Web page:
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Small-Scale “Dragonfly” Wind Turbine Works at Low Wind Speeds


dragonflydemo.jpg.662x0_q100_crop-scaleWhen we think of wind power generation, most of us imagine giant wind turbines, placed somewhere in the open, usually far from urban areas, generating electricity, which we may or may not get to use.

This is pretty much all we, as average citizens, have to do with wind power generation. If we are to be involved more actively, however, now we have a chance.

All we need is to gather a few of our neighbors, and invest in the new small scale, dragonfly-like wind turbine, developed by the architects at the Renzo Piano Building Workshop (RPBW) in collaboration with Italy’s Enel Green power. Here are the details.

The prototype of the wind turbine named Libellula (dragonfly) is especially designed in a way to overcome the two main limitations that have prevented the industry from fitting small scale installations- visibility and lower efficiency.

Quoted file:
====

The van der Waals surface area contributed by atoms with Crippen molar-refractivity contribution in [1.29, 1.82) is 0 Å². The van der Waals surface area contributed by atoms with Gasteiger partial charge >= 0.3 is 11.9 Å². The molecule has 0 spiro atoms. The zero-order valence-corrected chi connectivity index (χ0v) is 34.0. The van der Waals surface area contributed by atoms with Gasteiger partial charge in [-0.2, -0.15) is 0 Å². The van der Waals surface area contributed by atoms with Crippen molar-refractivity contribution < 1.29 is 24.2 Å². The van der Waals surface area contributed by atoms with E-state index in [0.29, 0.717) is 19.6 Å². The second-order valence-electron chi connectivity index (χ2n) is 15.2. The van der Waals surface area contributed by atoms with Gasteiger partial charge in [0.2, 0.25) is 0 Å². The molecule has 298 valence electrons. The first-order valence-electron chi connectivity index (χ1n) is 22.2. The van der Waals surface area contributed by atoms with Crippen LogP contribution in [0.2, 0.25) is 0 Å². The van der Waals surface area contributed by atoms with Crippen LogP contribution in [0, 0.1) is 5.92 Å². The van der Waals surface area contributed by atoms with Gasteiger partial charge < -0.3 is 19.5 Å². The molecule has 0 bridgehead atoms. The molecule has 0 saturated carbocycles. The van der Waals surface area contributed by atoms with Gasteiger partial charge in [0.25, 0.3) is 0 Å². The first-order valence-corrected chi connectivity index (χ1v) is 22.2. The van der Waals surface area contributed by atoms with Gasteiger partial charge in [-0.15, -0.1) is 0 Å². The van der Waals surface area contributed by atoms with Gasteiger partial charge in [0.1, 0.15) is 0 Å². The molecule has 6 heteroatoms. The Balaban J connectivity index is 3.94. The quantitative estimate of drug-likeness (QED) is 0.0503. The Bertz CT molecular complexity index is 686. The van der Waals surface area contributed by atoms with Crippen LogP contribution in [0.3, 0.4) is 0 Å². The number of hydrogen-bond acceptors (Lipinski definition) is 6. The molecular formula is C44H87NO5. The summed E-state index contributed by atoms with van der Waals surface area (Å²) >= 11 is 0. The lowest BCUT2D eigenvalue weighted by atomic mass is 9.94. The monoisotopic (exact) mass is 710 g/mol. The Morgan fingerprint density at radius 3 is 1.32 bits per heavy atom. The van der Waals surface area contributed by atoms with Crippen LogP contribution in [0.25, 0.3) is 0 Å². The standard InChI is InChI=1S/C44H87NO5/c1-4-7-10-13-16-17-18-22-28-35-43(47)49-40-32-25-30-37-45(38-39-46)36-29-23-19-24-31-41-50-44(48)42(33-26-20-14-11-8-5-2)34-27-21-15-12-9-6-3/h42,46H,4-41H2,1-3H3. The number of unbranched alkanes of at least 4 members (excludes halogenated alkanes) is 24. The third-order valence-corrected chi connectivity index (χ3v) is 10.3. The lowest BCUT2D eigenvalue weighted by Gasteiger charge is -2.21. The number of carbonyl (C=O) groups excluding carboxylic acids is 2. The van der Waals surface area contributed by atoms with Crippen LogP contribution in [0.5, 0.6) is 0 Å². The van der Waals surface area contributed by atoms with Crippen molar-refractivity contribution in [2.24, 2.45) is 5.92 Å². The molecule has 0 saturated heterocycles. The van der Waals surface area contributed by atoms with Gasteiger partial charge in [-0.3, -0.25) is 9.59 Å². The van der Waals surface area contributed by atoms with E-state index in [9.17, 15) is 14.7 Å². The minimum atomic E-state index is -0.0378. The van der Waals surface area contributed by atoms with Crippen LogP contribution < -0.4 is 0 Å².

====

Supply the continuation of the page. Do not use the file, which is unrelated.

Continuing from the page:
The turbine is made of lightweight carbon and polycarbonate, it has a diameter of only 35cm, it is 20m high and can generate around 55Kw, which should be enough to power around 35 homes. The prototype was named after a dragonfly because the turbine blades are made of transparent plexiglass, resembling the transparent wings of the insect.

What makes the turbine particularly suitable for urban surroundings, is the fact that it has only two blades, which align vertically when the turbine is not operational, making it almost invisible. In addition, it can function perfectly well with a speed of winds as little as 2m/second.

The test location for the prototype is Molinetto, Italy, where Libellula has been providing electricity for nearly two months now, and it should continue for several more. Afterwords, the makers hope for mass production and local market sales.

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